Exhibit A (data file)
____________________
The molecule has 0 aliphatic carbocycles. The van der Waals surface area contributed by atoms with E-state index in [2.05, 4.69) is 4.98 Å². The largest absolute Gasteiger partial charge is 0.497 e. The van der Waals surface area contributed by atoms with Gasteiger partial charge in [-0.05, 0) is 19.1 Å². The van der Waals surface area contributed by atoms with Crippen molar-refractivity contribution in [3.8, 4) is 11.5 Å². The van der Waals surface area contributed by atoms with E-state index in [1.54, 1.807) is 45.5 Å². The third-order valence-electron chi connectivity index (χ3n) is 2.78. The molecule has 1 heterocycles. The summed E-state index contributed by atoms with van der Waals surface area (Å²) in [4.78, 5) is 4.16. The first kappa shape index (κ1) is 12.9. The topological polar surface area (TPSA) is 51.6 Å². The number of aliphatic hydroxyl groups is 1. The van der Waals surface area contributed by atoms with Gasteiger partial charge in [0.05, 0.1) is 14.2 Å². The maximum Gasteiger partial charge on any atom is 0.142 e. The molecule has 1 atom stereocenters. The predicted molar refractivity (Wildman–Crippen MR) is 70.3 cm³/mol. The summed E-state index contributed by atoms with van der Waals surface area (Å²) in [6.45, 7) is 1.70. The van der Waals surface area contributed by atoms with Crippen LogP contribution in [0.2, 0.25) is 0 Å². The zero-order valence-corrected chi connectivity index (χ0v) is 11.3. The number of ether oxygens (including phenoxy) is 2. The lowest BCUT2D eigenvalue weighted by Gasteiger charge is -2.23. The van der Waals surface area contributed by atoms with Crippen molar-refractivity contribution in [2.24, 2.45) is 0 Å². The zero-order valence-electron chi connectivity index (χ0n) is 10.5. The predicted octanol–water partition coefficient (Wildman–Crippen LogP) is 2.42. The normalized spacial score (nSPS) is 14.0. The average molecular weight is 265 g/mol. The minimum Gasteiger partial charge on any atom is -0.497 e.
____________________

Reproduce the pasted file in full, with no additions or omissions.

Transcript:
The molecule has 0 aliphatic carbocycles. The van der Waals surface area contributed by atoms with E-state index in [2.05, 4.69) is 4.98 Å². The largest absolute Gasteiger partial charge is 0.497 e. The van der Waals surface area contributed by atoms with Gasteiger partial charge in [-0.05, 0) is 19.1 Å². The van der Waals surface area contributed by atoms with Crippen molar-refractivity contribution in [3.8, 4) is 11.5 Å². The van der Waals surface area contributed by atoms with E-state index in [1.54, 1.807) is 45.5 Å². The third-order valence-electron chi connectivity index (χ3n) is 2.78. The molecule has 1 heterocycles. The summed E-state index contributed by atoms with van der Waals surface area (Å²) in [4.78, 5) is 4.16. The first kappa shape index (κ1) is 12.9. The topological polar surface area (TPSA) is 51.6 Å². The number of aliphatic hydroxyl groups is 1. The van der Waals surface area contributed by atoms with Gasteiger partial charge in [0.05, 0.1) is 14.2 Å². The maximum Gasteiger partial charge on any atom is 0.142 e. The molecule has 1 atom stereocenters. The predicted molar refractivity (Wildman–Crippen MR) is 70.3 cm³/mol. The summed E-state index contributed by atoms with van der Waals surface area (Å²) in [6.45, 7) is 1.70. The van der Waals surface area contributed by atoms with Crippen LogP contribution in [0.2, 0.25) is 0 Å². The zero-order valence-corrected chi connectivity index (χ0v) is 11.3. The number of ether oxygens (including phenoxy) is 2. The lowest BCUT2D eigenvalue weighted by Gasteiger charge is -2.23. The van der Waals surface area contributed by atoms with Crippen molar-refractivity contribution in [2.24, 2.45) is 0 Å². The zero-order valence-electron chi connectivity index (χ0n) is 10.5. The predicted octanol–water partition coefficient (Wildman–Crippen LogP) is 2.42. The normalized spacial score (nSPS) is 14.0. The average molecular weight is 265 g/mol. The minimum Gasteiger partial charge on any atom is -0.497 e.